Keywords: LUNAR AND PLANETARY EXPLORATION
    Type: Lunar and Planetary Inst., Papers Presented to the International Colloquium on Venus; p 88-89
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  • 6
    Publication Date: 2013-08-31
    Description: The assessment of earthquake hazards and mineral and oil potential of a given region requires a detailed knowledge of geological structure, including the configuration of faults. Delineation of faults is traditionally based on three types of data: (1) seismicity data, which shows the location and magnitude of earthquake activity; (2) field mapping, which in remote areas is typically incomplete and of insufficient accuracy; and (3) remote sensing, including LANDSAT images and high altitude photography. Recently, high resolution radar images of tectonically active regions have been obtained by SEASAT and Shuttle Imaging Radar (SIR-A and SIR-B) systems. These radar images are sensitive to terrain slope variations and emphasize the topographic signatures of fault zones. Techniques were developed for using the radar data in conjunction with the traditional types of data to delineate major faults in well-known test sites, and to extend interpretation techniques to remote areas.
    Keywords: EARTH RESOURCES AND REMOTE SENSING
    Type: JPL The Second Spaceborne Imaging Radar Symposium; p 17-24
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  • 7
    Publication Date: 2014-10-08
    Description: Three different radio techniques were used to study the electrical properties of the surface of Venus. The reflectivity of the surface at near normal incidence was studied using radar from the Pioneer Venus Orbiter (PVO) spacecraft. These measurements have inferred the corresponding dielectric constants. Surface emissivities were calculated using measurements of thermal emission brightness temperature obtained both from spacecraft and from the ground. These measurements also have inferred dielectric constant. The degree of linear polarization associated with thermal energy emitted from the surface at various angles was examined. The dielectric constant was calculated. The radar data have provided the highest surface resolution of the three techniques, and were the first to show the unusually high values of Fresnel reflection coefficient (approaching 0.40 in extreme cases) that are associated with many of the elevated regions of Venus. The distribution of small scale surface roughness was estimated.
    Keywords: LUNAR AND PLANETARY EXPLORATION
    Type: NASA, Washington Repts. of Planetary Geol. and Geophys. Program, 1984; p 99-100
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  • 8
    Publication Date: 2011-08-24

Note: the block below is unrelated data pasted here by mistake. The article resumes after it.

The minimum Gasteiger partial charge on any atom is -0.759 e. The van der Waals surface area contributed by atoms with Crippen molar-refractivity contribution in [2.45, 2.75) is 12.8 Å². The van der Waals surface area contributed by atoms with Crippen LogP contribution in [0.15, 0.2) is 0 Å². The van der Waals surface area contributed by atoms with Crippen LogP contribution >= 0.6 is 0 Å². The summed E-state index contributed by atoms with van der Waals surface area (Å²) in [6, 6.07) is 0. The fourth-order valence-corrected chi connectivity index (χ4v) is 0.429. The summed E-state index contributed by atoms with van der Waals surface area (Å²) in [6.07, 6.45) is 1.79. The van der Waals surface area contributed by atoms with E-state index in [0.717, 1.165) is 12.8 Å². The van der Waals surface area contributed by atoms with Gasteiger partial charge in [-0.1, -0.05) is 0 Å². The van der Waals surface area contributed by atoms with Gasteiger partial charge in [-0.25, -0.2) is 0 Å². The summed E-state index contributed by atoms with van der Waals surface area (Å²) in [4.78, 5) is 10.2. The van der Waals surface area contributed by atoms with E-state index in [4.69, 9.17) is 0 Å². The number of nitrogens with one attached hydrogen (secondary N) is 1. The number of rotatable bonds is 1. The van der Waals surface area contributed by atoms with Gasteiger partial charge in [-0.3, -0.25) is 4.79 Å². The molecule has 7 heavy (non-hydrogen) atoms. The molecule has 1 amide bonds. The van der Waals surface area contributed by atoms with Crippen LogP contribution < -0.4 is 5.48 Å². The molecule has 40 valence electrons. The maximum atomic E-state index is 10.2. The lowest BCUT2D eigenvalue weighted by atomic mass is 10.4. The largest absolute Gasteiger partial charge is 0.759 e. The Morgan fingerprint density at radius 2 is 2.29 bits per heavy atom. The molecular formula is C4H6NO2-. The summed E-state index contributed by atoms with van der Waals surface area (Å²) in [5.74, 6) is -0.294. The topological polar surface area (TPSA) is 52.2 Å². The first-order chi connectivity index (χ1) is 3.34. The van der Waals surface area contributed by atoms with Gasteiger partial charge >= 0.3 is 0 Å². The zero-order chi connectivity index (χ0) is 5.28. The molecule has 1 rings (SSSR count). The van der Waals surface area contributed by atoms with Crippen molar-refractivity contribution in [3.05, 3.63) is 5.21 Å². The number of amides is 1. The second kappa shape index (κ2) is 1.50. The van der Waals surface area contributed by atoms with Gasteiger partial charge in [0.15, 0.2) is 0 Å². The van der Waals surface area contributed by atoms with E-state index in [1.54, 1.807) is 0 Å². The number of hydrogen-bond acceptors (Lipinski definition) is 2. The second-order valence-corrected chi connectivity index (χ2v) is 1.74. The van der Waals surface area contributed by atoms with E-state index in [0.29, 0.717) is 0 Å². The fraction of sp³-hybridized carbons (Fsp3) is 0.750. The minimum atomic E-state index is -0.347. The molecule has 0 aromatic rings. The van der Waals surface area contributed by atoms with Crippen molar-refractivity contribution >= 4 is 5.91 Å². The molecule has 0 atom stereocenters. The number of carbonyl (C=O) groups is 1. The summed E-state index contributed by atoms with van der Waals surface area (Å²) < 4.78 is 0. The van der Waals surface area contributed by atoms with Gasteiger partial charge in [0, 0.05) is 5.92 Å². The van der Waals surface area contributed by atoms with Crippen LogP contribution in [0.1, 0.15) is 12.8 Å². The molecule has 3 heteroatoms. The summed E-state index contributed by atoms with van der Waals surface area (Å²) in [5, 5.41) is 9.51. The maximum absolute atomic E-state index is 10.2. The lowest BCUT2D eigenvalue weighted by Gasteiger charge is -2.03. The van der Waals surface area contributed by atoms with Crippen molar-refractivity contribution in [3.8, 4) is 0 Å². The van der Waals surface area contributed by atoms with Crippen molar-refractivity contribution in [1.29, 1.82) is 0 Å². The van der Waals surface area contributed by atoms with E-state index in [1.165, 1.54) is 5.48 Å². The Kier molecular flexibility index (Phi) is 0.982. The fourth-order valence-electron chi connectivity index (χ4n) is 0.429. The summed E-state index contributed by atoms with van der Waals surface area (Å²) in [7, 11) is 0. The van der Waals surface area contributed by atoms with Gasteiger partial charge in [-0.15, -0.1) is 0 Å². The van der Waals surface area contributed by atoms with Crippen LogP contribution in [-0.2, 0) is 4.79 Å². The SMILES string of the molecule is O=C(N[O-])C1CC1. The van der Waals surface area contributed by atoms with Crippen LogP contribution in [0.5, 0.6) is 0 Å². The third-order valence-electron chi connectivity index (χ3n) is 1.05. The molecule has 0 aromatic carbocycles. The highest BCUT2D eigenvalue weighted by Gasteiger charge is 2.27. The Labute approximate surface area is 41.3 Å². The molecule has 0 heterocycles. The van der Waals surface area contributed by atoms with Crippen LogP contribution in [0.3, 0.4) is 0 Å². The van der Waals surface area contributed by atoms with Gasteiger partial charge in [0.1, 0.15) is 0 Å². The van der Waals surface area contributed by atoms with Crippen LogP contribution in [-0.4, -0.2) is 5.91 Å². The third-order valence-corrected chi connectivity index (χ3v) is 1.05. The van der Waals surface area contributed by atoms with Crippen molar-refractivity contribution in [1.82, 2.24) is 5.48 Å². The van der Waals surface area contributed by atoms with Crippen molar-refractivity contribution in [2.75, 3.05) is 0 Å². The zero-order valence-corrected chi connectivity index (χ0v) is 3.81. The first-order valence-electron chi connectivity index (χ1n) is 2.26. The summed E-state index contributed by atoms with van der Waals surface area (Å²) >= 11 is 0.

Description: Elevations from the Mars Orbiter Laser Altimeter (MOLA) have been used to construct a precise topographic map of the martian north polar region. The northern ice cap has a maximum elevation of 3 kilometers above its surroundings but lies within a 5-kilometer-deep hemispheric depression that is contiguous with the area into which most outflow channels emptied. Polar cap topography displays evidence of modification by ablation, flow, and wind and is consistent with a primarily H2O composition. Correlation of topography with images suggests that the cap was more spatially extensive in the past. The cap volume of 1.2 x 10(6) to 1.7 x 10(6) cubic kilometers is about half that of the Greenland ice cap. Clouds observed over the polar cap are likely composed of CO2 that condensed out of the atmosphere during northern hemisphere winter. Many clouds exhibit dynamical structure likely caused by the interaction of propagating wave fronts with surface topography.
    Keywords: Lunar and Planetary Science and Exploration
    Type: Science (ISSN 0036-8075); Volume 282; 5396; 2053-60
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  • 9
    Publication Date: 2011-08-18
    Description: A topographic map of 93% of the Venus globe was depicted by the radar altimeter of the Pioneer Venus orbiter with a resolution better than 150 km. Extremes in relief expressed as a center-of-mass-to-surface radius extend from 6049 to 6062 km; the elevated terrain is dominated by a massive equatorial area equal in size to South America. The distribution of average meter-scale surface slopes is determined for the same regions in the 1 to 10 deg range; elevated areas have higher slopes, so that most features observed in the earth-based images are also evident in the vertical-incidence spacecraft measurements.
    Keywords: LUNAR AND PLANETARY EXPLORATION
    Type: Journal of Geophysical Research; 85; Dec. 30
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  • 10
    Publication Date: 2013-08-31
    Description: The largest impact craters on Venus may be used as evidence of various geological processes within the Venusian crust. We are continuing to construct a data base for the further investigation of large craters on Venus (LCV). We hope to find evidence of crater relaxation that might constrain the thickness and thermal gradient of the crust, as was proposed in an earlier work. The current work concentrates on 27 impact craters with diameters (d) larger than 70 km, i.e., large enough that the footprint of the Magellan altimeter has a good chance of sampling the true crater bottom. All altimeter echoes from points located within (d/2)+70 km from the crater center have been inspected.
    Keywords: LUNAR AND PLANETARY EXPLORATION
    Type: Lunar and Planetary Inst., Twenty-Fourth Lunar and Planetary Science Conference. Part 2: G-M; p 689-690